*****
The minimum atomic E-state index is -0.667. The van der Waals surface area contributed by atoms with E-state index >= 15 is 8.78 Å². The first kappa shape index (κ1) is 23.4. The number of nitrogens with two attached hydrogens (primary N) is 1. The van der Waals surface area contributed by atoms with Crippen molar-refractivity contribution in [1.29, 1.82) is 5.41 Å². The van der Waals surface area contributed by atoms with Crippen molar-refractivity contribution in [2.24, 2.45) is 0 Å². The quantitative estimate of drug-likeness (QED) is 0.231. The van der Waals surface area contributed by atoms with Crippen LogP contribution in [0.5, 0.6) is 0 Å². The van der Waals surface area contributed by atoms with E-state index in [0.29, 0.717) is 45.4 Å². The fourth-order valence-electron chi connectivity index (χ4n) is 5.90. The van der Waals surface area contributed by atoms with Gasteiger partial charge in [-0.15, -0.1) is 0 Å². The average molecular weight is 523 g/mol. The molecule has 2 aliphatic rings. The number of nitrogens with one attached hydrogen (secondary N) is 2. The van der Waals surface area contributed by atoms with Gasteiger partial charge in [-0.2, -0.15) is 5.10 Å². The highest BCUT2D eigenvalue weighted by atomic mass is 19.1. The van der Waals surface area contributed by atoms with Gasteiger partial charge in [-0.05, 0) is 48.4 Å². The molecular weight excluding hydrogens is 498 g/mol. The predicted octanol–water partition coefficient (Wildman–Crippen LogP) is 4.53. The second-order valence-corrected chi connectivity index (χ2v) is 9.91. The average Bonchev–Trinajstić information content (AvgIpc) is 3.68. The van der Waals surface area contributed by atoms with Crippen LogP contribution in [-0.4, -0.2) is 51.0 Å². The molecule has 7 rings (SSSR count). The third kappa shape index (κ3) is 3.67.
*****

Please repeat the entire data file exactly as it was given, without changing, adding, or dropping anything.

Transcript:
The minimum atomic E-state index is -0.667. The van der Waals surface area contributed by atoms with E-state index >= 15 is 8.78 Å². The first kappa shape index (κ1) is 23.4. The number of nitrogens with two attached hydrogens (primary N) is 1. The van der Waals surface area contributed by atoms with Crippen molar-refractivity contribution in [1.29, 1.82) is 5.41 Å². The van der Waals surface area contributed by atoms with Crippen molar-refractivity contribution in [2.24, 2.45) is 0 Å². The quantitative estimate of drug-likeness (QED) is 0.231. The van der Waals surface area contributed by atoms with Crippen LogP contribution in [0.5, 0.6) is 0 Å². The van der Waals surface area contributed by atoms with E-state index in [0.29, 0.717) is 45.4 Å². The fourth-order valence-electron chi connectivity index (χ4n) is 5.90. The van der Waals surface area contributed by atoms with Gasteiger partial charge in [-0.15, -0.1) is 0 Å². The average molecular weight is 523 g/mol. The molecule has 2 aliphatic rings. The number of nitrogens with one attached hydrogen (secondary N) is 2. The van der Waals surface area contributed by atoms with Gasteiger partial charge in [-0.2, -0.15) is 5.10 Å². The highest BCUT2D eigenvalue weighted by atomic mass is 19.1. The van der Waals surface area contributed by atoms with Gasteiger partial charge in [-0.05, 0) is 48.4 Å². The molecular weight excluding hydrogens is 498 g/mol. The predicted octanol–water partition coefficient (Wildman–Crippen LogP) is 4.53. The second-order valence-corrected chi connectivity index (χ2v) is 9.91. The average Bonchev–Trinajstić information content (AvgIpc) is 3.68. The van der Waals surface area contributed by atoms with Crippen LogP contribution in [-0.4, -0.2) is 51.0 Å². The molecule has 7 rings (SSSR count). The third kappa shape index (κ3) is 3.67.